Older age and HIV status independently affect an individual’s immune system. Yet, there is no evidence that HIV infection and advancing age together accelerate changes in age-related T-cell markers, according to a new study.
“Using a large cohort of virally suppressed HIV-infected individuals and demographically matched uninfected individuals over a broad range of ages, this paper aimed to explore whether HIV, in the setting of optimal viral suppression, accelerates the changes seen with normal aging of the immune system,” said Brinda Emu, MD, an assistant professor of medicine at the Yale School of Medicine, in New Haven, Conn.
Dr. Emu and colleagues used data from the Veterans Aging Cohort Study to analyze 111 HIV-infected and 114 uninfected patients from 2005 to 2007 (J Acquir Immune Defic Syndr 2017 Nov. 13. [Epub ahead of print]). All of the HIV-infected individuals were receiving antiretroviral therapy and had a viral load of less than 400 copies/mL for at least three years.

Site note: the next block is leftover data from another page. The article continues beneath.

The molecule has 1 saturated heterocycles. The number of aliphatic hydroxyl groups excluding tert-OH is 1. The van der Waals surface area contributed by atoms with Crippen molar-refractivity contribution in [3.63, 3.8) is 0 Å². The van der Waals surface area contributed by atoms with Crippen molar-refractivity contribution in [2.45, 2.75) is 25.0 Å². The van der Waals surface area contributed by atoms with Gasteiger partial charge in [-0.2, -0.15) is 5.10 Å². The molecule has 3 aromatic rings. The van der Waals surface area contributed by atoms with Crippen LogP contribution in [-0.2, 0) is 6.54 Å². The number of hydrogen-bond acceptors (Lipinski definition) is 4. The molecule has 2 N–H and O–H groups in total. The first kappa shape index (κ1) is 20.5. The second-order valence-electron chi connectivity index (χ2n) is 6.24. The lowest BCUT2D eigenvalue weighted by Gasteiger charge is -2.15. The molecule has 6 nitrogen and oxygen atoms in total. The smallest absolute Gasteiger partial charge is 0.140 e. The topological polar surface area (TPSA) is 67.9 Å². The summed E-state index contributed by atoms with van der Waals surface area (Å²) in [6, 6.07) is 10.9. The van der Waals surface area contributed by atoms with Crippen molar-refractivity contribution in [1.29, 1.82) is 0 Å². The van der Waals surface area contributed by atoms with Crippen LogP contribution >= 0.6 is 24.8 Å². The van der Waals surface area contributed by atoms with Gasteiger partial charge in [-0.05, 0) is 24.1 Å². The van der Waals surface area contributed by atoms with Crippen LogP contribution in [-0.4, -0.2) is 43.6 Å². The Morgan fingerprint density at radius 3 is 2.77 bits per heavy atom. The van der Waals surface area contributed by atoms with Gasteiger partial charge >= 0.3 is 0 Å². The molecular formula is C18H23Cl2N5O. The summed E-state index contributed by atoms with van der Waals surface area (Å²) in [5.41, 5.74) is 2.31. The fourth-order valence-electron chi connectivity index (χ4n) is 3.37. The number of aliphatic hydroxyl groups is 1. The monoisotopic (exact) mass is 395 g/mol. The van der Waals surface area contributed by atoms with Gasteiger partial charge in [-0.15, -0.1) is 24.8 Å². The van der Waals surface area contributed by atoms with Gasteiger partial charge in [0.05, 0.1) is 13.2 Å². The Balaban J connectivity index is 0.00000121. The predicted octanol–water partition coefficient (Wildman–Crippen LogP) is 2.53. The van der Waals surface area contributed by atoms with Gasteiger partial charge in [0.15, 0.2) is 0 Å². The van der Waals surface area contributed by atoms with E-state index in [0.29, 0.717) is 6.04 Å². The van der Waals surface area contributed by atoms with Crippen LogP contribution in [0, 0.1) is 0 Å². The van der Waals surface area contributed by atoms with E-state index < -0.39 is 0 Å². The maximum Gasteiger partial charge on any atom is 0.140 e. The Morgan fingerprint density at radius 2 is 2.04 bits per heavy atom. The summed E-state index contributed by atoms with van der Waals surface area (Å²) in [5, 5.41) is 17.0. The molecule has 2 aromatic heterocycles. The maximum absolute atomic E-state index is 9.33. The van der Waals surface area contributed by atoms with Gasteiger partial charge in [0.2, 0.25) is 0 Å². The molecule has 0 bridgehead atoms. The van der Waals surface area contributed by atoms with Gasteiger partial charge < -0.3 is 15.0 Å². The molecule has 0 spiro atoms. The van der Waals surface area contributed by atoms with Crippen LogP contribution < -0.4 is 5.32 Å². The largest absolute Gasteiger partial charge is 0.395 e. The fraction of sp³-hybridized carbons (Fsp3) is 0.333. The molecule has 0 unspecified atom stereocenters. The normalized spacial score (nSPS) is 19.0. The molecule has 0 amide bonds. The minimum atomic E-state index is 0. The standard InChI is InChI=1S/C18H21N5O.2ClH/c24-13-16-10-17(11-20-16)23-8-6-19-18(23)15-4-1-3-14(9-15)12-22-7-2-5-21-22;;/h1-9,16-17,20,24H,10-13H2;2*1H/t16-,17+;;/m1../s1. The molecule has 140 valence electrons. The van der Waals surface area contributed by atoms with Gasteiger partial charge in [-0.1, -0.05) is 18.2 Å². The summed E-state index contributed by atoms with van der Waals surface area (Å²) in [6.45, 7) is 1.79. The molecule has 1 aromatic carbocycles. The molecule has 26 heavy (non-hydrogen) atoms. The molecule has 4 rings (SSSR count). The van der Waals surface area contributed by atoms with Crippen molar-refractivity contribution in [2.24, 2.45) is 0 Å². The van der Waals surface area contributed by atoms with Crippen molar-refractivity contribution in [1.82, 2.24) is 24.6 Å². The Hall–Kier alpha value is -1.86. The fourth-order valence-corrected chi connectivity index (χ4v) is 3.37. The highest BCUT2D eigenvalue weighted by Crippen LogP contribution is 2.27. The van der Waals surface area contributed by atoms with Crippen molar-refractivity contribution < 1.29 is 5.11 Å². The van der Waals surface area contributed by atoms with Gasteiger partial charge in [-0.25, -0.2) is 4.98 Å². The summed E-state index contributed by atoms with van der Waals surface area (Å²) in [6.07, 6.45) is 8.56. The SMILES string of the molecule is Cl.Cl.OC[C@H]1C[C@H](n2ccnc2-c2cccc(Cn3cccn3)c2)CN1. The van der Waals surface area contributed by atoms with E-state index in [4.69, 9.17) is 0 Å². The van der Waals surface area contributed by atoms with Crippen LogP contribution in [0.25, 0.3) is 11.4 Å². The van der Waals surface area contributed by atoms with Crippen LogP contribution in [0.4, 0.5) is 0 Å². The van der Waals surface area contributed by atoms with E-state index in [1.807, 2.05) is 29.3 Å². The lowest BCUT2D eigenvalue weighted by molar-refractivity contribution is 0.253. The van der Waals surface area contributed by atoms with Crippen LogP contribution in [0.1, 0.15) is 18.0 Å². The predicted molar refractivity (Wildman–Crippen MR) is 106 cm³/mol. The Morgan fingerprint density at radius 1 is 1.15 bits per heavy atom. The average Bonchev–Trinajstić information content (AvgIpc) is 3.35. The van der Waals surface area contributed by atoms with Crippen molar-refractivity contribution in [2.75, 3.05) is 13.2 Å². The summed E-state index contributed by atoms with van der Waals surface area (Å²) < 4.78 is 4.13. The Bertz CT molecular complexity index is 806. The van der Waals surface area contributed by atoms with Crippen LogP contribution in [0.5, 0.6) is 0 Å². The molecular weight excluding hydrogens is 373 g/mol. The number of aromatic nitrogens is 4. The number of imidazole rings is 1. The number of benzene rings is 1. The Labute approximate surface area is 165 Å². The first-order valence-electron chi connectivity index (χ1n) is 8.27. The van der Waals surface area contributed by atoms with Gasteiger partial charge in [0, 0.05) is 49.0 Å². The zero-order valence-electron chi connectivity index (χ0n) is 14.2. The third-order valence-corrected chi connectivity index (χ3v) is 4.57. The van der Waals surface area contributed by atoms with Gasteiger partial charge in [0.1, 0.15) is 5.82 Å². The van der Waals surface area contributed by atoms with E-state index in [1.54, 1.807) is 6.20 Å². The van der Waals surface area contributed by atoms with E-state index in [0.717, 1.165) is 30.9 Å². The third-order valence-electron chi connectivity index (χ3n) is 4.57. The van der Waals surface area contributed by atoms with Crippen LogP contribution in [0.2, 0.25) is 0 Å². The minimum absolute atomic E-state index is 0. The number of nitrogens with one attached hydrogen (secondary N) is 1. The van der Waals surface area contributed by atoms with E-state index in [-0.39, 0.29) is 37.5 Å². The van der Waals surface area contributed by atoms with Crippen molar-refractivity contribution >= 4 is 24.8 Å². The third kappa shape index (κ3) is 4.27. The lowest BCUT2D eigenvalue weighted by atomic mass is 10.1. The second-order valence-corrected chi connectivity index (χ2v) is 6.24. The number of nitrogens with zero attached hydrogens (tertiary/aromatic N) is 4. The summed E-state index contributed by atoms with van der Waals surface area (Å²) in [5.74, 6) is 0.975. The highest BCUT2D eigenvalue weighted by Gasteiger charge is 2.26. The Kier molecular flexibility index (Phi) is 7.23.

The researchers examined T-cell markers with flow cytometry, and used multivariate linear regression to evaluate what effect, if any, HIV and age had on T-cell phenotypes.
“We found that both age and HIV have effects, but that there was no evidence that one increases the effects of the other,” Dr. Emu said.
Both HIV infection and increasing age were found to be associated with fewer CD4+ T cells (P=0.014) and CD8+ T cells (P<0.0001) in all subjects. Similarly, both characteristics were associated with higher proportions of effector memory CD4+ T cells (P<0.0001 for HIV infection; P=0.04 for age) and CD8+ T cells (P=0.0001 for HIV infection; P=0.0004 for age).
Although HIV-infected individuals had a higher proportion of activated CD8+ T cells (P<0.0001), advancing age did not cause a similar rise.
Ultimately, the researchers concluded that no significant interactions could be found between HIV infection and age.
“It is important to highlight this lack of synergy because we find no evidence of a biologic interaction of HIV infection and age on these parameters among virally suppressed individuals,” Dr. Emu said. “This finding becomes particularly critical when defining the best approaches for combatting age-associated clinical conditions in this population.”
By Ethan Covey